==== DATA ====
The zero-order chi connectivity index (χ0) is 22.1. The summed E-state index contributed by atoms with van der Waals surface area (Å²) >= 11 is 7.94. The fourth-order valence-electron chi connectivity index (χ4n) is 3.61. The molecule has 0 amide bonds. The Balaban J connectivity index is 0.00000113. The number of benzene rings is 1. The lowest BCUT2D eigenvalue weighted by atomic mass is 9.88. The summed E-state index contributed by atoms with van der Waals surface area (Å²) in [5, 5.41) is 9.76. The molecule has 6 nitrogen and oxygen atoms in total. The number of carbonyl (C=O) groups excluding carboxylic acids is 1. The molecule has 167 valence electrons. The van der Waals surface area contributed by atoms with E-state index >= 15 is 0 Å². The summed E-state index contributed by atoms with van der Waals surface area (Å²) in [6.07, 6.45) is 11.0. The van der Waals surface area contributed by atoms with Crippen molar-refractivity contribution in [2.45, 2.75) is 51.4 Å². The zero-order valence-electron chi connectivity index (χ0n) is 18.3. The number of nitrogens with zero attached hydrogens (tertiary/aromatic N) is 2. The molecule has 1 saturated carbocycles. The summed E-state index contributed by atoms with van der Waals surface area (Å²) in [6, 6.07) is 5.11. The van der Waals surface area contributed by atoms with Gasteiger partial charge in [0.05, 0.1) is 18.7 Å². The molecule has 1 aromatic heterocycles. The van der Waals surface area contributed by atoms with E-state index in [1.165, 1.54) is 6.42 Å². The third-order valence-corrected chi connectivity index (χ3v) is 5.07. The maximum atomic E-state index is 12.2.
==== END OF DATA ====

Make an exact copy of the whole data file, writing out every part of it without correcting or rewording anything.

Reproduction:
The zero-order chi connectivity index (χ0) is 22.1. The summed E-state index contributed by atoms with van der Waals surface area (Å²) >= 11 is 7.94. The fourth-order valence-electron chi connectivity index (χ4n) is 3.61. The molecule has 0 amide bonds. The Balaban J connectivity index is 0.00000113. The number of benzene rings is 1. The lowest BCUT2D eigenvalue weighted by atomic mass is 9.88. The summed E-state index contributed by atoms with van der Waals surface area (Å²) in [5, 5.41) is 9.76. The molecule has 6 nitrogen and oxygen atoms in total. The number of carbonyl (C=O) groups excluding carboxylic acids is 1. The molecule has 167 valence electrons. The van der Waals surface area contributed by atoms with E-state index >= 15 is 0 Å². The summed E-state index contributed by atoms with van der Waals surface area (Å²) in [6.07, 6.45) is 11.0. The van der Waals surface area contributed by atoms with Crippen molar-refractivity contribution in [2.45, 2.75) is 51.4 Å². The zero-order valence-electron chi connectivity index (χ0n) is 18.3. The number of nitrogens with zero attached hydrogens (tertiary/aromatic N) is 2. The molecule has 1 saturated carbocycles. The summed E-state index contributed by atoms with van der Waals surface area (Å²) in [6, 6.07) is 5.11. The van der Waals surface area contributed by atoms with Gasteiger partial charge in [0.05, 0.1) is 18.7 Å². The molecule has 1 aromatic heterocycles. The van der Waals surface area contributed by atoms with E-state index in [1.165, 1.54) is 6.42 Å². The third-order valence-corrected chi connectivity index (χ3v) is 5.07. The maximum atomic E-state index is 12.2.